Date
April 25, 2019
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Ease and simplicity of use are achieved by obsessing with details that are often overlooked.

After nearly 30 years at Apple and becoming the most influential designer, Jonathan Ive decided to pursue “personal projects”, but not completely, as he started his own design firm that will have Apple as its first client, starting from 2020.

There is no question that design drives Apple, but who made the magic happen in Cupertino, was Sir Jonathan ‘Jony’ Ive, one of the two most important people – the other being the late Steve Jobs – at the world’s first trillion-dollar company.

Jonathan Ive

Born in London in 1967, Jonathan Ive studied Art and Design at Newcastle Polytechnic, and co-founded Tangerine right after graduating. 

The design consultancy counted Apple among its clients, and the American company offered him a full-time position few years later, after seeing his sketch for a proto-iPad, a tablet Mac called the Macintosh Folio, with a stylus and adjustable screen –  but it was only after Jobs returned as CEO of the company in 1997 that the real impact of his creativity began to be felt.

His whole work has been influenced by Dieter Rams’ 10 principles of good design. Functionality and minimalism are reflected in Jonathan Ive’s very sense of style and public appearance. 

Known for his nearly shaved head and trimmed beard, his voice has been noted for its Essex accent and loquacious speech and used in Apple’s promotional videos from 1994 to 2018.

Enchanted by the creative process, Mr. Ive settled his leadership role with the design of the iMac that debuted in 1998 with an alluring rounded exterior in translucent candy colors, seducing more than two million clients that year.

Jonathan Ive - iMac 1998
iMac 1998

Ease and simplicity of use are achieved by obsessing with details that are often overlooked.

It came from Steve Jobs, who pushed his creatives and engineers to consider that it isn’t the device what the customer wants – it is the experience, the service. 

It takes a great deal of work to create something easy to use, and according to Jonathan Ive there are nine rejected ideas for every idea that works – ‘different and new is relatively easy. Doing something that’s genuinely better is very hard’.

Jonathan Ive - iBook G3, 1999
iBook G3, 1999

All of Ive’s successive designs reflect his effort to maximize efficiency and comfort for the user – as he said, ‘there is beauty when something works and it works intuitively‘.

The iPod (2001), a portable media player soon becoming a line of multi-purpose pocket computers, the iPhone (2007) and the iPad (2010) are considered revolutionary objects attracting customers of all ages, thanks to a simple user interface built around a multi-touch screen that includes a virtual keyboard.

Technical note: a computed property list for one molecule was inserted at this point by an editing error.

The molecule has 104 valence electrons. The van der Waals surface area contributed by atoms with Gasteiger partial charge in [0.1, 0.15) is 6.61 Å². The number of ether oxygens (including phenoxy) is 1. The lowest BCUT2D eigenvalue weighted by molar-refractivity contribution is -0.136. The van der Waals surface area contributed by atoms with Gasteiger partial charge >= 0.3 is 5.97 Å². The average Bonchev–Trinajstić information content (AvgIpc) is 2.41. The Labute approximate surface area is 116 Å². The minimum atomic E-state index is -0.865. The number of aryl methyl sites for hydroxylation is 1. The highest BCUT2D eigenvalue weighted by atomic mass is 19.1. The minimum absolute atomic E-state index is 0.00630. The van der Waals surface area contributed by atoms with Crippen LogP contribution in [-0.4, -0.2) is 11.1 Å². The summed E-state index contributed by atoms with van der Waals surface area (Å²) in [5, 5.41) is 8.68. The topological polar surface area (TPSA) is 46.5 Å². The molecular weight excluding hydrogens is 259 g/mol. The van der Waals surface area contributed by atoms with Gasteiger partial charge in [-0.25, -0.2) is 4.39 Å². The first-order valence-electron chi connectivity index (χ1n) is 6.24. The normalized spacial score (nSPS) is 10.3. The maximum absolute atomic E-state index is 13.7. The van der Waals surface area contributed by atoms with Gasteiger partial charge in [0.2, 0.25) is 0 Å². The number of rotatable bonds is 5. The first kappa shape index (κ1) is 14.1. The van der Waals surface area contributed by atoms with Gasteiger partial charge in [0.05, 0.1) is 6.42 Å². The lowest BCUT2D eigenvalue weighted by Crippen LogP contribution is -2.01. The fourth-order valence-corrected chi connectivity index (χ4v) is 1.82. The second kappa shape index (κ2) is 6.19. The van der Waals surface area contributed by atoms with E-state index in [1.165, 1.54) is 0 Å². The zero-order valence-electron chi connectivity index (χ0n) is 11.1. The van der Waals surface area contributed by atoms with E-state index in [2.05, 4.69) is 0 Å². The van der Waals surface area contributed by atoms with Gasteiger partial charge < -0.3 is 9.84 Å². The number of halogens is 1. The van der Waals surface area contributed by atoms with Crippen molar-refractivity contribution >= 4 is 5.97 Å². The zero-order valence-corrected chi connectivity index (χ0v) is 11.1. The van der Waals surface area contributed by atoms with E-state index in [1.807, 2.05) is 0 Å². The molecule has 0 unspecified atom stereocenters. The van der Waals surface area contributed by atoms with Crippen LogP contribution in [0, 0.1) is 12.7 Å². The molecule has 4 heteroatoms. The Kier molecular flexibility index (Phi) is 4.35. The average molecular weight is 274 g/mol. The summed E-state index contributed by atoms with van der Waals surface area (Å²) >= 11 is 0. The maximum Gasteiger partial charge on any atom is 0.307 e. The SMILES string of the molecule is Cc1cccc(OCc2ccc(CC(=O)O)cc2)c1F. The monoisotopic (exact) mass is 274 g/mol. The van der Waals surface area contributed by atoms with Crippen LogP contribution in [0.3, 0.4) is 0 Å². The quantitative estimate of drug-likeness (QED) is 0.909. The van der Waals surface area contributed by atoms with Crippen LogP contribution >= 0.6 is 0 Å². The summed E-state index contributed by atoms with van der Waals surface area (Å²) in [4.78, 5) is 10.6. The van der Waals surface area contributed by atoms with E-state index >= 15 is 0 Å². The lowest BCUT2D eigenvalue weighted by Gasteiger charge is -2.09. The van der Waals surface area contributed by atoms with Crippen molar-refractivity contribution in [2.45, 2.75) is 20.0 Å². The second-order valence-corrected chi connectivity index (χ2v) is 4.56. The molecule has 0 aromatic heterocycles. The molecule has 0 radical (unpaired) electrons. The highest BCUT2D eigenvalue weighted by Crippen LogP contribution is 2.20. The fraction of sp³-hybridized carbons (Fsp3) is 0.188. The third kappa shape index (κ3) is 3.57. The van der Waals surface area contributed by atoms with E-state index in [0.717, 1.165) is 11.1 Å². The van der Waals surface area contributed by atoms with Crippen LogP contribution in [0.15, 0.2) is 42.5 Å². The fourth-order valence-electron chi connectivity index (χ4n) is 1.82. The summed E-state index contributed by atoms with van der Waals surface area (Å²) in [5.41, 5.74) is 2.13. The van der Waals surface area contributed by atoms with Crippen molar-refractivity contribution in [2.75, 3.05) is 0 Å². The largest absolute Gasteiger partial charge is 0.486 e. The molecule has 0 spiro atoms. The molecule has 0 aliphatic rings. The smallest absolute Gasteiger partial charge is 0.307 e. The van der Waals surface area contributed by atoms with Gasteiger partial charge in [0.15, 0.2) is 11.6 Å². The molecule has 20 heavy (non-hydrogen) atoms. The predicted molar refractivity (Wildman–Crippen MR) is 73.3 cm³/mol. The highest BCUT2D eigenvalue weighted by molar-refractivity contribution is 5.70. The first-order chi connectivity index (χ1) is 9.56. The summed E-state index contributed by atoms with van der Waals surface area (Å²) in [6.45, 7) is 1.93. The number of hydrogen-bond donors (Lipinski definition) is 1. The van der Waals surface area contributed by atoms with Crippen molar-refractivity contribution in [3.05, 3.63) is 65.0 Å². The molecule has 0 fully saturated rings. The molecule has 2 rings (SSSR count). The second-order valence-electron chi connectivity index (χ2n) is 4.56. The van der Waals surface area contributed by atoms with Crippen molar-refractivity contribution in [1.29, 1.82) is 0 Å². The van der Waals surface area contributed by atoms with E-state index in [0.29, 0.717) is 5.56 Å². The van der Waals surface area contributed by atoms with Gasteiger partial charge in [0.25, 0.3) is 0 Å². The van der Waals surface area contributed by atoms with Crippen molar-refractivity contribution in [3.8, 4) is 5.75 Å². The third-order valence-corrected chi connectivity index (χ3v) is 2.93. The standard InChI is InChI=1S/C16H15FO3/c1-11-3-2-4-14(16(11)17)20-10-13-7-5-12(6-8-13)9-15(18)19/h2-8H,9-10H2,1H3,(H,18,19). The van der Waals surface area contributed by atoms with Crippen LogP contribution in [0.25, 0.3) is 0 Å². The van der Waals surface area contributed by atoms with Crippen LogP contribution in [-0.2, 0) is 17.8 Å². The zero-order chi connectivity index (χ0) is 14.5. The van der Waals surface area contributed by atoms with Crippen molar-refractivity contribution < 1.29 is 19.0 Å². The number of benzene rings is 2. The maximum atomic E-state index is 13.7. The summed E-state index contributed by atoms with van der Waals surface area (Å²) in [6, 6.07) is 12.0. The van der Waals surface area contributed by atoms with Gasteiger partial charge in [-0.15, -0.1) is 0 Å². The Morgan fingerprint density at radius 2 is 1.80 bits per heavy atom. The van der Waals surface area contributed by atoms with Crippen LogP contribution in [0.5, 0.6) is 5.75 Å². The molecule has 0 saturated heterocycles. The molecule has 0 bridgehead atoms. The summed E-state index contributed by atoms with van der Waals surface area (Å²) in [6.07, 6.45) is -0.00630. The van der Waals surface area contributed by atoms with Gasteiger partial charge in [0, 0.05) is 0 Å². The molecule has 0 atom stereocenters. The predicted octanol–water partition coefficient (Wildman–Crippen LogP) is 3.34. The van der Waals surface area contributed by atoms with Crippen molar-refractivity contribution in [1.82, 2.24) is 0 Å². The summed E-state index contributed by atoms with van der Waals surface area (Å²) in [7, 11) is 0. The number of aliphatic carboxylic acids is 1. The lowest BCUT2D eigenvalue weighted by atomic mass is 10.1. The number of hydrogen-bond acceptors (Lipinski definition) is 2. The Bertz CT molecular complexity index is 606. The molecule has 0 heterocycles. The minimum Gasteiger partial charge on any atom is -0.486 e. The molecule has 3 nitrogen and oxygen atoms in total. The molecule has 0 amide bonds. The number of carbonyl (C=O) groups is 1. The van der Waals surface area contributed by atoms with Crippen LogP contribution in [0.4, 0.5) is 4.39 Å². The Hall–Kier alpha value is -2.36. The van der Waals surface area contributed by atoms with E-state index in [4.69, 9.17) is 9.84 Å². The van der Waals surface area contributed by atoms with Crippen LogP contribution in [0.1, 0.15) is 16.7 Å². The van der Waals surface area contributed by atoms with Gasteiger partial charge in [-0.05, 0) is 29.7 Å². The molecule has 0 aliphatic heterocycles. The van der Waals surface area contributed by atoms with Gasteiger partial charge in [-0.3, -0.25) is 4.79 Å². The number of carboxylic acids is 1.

Jonathan Ive - iPod, 2001
iPod, 2001

Making money is the direct consequence of making the best product you can, and aesthetics does count a lot.

Ive is the one who pushed Apple to embrace white products, even if Jobs was initially against it, and firmly believe in making their potent phenomenal technology smaller, better, more reliable.

Examples of this are the desktop computers, laptops and white headphones that differentiated the iPod users in a simple yet powerful way.

Jonathan Ive - iMac G4, 2002
iMac G4, 2002

Jonathan Ive is one of the world’s best paid designers.

In 2006 he was made Commander of the Order of the British Empire and Knight Commander in 2012. 

With a passion for fast cars, in the early 2000s Ive bought an Aston Martin DB9 and one month later got into a car accident with a member of his design team, nearly killing them both. 

As a consequence to the event, Apple gave him a big pay raise, thanking destiny for another chance with an irreplaceable talent.

Furthermore, Ive was considered the torchbearer of Apple’s design aesthetic and vision in the years after Steve Jobs’ death.

Jonathan Ive - iPhone, 2007
iPhone, 2007

Mr. Ive as an independent designer.

With a unique legacy as the most important designer of the last two decades, Ive decided to start his own firm, LoveForm, after leaving his role at Apple in 2019.

Ive’s new company, reportedly launching in 2020, is co-founded together with his fellow Apple designer Marc Newson, who has worked with some of the top brands in the world.

Jonathan Ive - MacBook Air, 2008
MacBook Air, 2008
Jonathan Ive - iPad, 2010
iPad, 2010
Jonathan Ive - iOS 7, 2013
iOS 7, 2013
Jonathan Ive - Apple Watch, 2014
Apple Watch, 2014
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